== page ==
And it pays for his college education

by: JOHN DENNY - Proud family members were on hand at Oregon City High School on May 15 as Kyle Sether announced his decision to accept a full-ride scholarship to wrestle for one of the top collegiate wrestling programs in the country, Notre Dame College of Ohio. Pictured are: (seated) Oregon City wrestling coach Roger Rolen and Kyle; and (back, from left) parents Tim and Traci Sether, sister Kelsey, and grandparents Don and Sue Sether.Through perseverance — a never-say-die attitude, hard work, and relentless pursuit of a dream — senior Kyle Sether graduates from Oregon City High School as one of the most accomplished wrestlers in school history.

Over his high school career, Sether qualified for the state high school collegiate tournament all four years, winning state titles in 2011 and 2013, placing third at state in 2012, and compiling a career win-loss record of 160-20.

Wrestling at 103 as a freshman and at 126 as a senior, Sether is first on Oregon City High School’s all-time takedown list, with 316 takedowns during his high school collegiate career. His sophomore year he was an Oregon triple crown winner. His senior year he compiled an overall record of 48-2, including a perfect 45-0 record against opponents from Oregon. And during the past season he did not give up an offensive point to any opponent, anywhere.

Sether helped Oregon City’s team place second at state this year, dominating all of his state-tournament opponents en route to his title. It’s the highest placing at state ever by an Oregon City High School wrestling team.

Sether committed to wrestling for Notre Dame College of Ohio during a signing ceremony before supportive coaches, students, athletes and family, held earlier this month in the high school gymnasium.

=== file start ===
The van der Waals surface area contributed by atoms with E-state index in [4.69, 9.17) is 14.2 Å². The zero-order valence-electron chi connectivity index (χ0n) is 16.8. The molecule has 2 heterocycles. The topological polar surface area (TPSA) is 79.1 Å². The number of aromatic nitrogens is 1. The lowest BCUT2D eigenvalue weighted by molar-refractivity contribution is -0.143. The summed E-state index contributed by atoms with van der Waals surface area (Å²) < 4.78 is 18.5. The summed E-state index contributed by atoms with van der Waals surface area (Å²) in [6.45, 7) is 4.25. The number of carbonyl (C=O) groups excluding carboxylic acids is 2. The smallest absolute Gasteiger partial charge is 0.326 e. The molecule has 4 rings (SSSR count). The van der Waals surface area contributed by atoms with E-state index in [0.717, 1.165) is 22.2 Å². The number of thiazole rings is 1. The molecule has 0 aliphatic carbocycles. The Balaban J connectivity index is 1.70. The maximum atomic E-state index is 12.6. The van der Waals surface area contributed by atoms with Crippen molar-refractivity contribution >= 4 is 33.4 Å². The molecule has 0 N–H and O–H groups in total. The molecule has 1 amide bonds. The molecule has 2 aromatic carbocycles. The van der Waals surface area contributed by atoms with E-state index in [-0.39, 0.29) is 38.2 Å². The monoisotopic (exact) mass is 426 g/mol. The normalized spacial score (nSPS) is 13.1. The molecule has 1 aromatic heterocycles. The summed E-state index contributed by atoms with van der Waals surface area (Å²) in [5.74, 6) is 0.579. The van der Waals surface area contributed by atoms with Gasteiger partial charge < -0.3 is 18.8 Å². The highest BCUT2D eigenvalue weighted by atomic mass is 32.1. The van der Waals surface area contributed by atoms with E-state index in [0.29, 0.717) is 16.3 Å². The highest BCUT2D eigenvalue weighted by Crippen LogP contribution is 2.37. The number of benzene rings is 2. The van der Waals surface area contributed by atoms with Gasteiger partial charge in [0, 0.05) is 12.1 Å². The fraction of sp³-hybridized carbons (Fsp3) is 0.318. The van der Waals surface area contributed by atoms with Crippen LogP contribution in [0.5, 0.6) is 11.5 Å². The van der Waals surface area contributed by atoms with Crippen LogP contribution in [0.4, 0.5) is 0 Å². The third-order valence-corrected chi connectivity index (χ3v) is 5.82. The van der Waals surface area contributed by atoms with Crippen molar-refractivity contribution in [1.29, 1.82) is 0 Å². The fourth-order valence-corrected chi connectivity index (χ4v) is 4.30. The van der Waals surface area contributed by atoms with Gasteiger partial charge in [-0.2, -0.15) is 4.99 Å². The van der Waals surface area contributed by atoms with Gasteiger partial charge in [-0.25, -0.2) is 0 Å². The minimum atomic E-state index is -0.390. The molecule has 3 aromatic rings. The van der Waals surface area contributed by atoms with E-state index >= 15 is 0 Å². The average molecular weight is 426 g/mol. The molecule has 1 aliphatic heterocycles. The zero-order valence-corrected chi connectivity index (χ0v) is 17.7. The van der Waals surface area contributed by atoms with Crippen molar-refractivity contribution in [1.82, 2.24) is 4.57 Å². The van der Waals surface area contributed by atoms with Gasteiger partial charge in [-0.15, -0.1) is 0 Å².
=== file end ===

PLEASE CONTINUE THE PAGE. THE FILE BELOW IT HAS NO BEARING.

Notre Dame is one of the top NCAA Division II wrestling programs in the country. The Notre Dame Falcons were NAIA national champions in 2010 and 2011, and they placed third at the NCAA Division II level this past season, after being ranked the No. 1 D-II program in the country.

A 3.85 student at Oregon City, Sether plans a business major, with a goal of following in his father Tim Sether’s footsteps. After redshirting his freshman year, Sether will wrestle four years for the Falcons. And his education will be paid for through his wrestling scholarship.

“It came down to two greats schools where I had the best opportunity to experience success,” said Sether, who narrowed his choice to Notre Dame or NCAA D-I University of Buffalo, after earlier turning down an offer from the Naval Academy. “When I visited Notre Dame, I fell in love with the school and I knew right away, ‘This is where I want to go.’

“They’re ranked No. 1 and I’m going there because they want me to be on the team. They’re going for the national title, and I want to help them win the title....

“They also have one of the best business school’s in the country. My dad is chief financial officer at OIA Global, and it’s been my dream since I was a kid to become a CFO, just like my dad. To have this opportunity and to have my education paid for, I couldn’t ask for more.”